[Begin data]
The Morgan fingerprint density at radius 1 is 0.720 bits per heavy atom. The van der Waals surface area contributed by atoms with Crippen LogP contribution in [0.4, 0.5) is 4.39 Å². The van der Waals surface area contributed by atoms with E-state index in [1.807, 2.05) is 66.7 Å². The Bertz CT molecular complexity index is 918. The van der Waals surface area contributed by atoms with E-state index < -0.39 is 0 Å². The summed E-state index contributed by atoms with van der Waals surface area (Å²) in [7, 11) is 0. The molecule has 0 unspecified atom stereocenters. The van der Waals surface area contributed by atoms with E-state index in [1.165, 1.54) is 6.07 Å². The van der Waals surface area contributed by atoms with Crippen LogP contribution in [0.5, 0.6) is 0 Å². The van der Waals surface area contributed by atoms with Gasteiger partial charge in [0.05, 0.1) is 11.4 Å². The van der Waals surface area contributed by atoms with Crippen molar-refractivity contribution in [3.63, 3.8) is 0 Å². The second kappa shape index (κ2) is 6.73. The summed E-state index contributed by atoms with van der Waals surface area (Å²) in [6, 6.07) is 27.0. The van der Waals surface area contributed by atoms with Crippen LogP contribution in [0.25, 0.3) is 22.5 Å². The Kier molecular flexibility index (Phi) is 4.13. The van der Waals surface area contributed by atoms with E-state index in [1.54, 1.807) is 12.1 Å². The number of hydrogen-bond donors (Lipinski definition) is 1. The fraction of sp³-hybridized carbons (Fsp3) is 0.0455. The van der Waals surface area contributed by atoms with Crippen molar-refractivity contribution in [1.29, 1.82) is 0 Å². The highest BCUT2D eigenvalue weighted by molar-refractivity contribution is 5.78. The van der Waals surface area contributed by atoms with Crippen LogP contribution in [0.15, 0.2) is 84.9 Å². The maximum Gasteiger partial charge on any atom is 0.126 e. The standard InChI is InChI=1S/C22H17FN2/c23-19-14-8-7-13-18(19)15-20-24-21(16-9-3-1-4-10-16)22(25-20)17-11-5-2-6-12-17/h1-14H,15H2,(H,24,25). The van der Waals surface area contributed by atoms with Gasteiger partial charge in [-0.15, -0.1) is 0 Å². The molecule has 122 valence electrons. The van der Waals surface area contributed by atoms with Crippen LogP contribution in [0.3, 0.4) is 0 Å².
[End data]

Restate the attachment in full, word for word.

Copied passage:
The Morgan fingerprint density at radius 1 is 0.720 bits per heavy atom. The van der Waals surface area contributed by atoms with Crippen LogP contribution in [0.4, 0.5) is 4.39 Å². The van der Waals surface area contributed by atoms with E-state index in [1.807, 2.05) is 66.7 Å². The Bertz CT molecular complexity index is 918. The van der Waals surface area contributed by atoms with E-state index < -0.39 is 0 Å². The summed E-state index contributed by atoms with van der Waals surface area (Å²) in [7, 11) is 0. The molecule has 0 unspecified atom stereocenters. The van der Waals surface area contributed by atoms with E-state index in [1.165, 1.54) is 6.07 Å². The van der Waals surface area contributed by atoms with Crippen LogP contribution in [0.5, 0.6) is 0 Å². The van der Waals surface area contributed by atoms with Gasteiger partial charge in [0.05, 0.1) is 11.4 Å². The van der Waals surface area contributed by atoms with Crippen molar-refractivity contribution in [3.63, 3.8) is 0 Å². The second kappa shape index (κ2) is 6.73. The summed E-state index contributed by atoms with van der Waals surface area (Å²) in [6, 6.07) is 27.0. The van der Waals surface area contributed by atoms with Crippen LogP contribution in [0.25, 0.3) is 22.5 Å². The Kier molecular flexibility index (Phi) is 4.13. The van der Waals surface area contributed by atoms with E-state index in [1.54, 1.807) is 12.1 Å². The number of hydrogen-bond donors (Lipinski definition) is 1. The fraction of sp³-hybridized carbons (Fsp3) is 0.0455. The van der Waals surface area contributed by atoms with Crippen molar-refractivity contribution in [1.29, 1.82) is 0 Å². The highest BCUT2D eigenvalue weighted by molar-refractivity contribution is 5.78. The van der Waals surface area contributed by atoms with Crippen LogP contribution in [0.15, 0.2) is 84.9 Å². The maximum Gasteiger partial charge on any atom is 0.126 e. The standard InChI is InChI=1S/C22H17FN2/c23-19-14-8-7-13-18(19)15-20-24-21(16-9-3-1-4-10-16)22(25-20)17-11-5-2-6-12-17/h1-14H,15H2,(H,24,25). The van der Waals surface area contributed by atoms with Gasteiger partial charge in [-0.15, -0.1) is 0 Å². The molecule has 122 valence electrons. The van der Waals surface area contributed by atoms with Crippen LogP contribution in [0.3, 0.4) is 0 Å².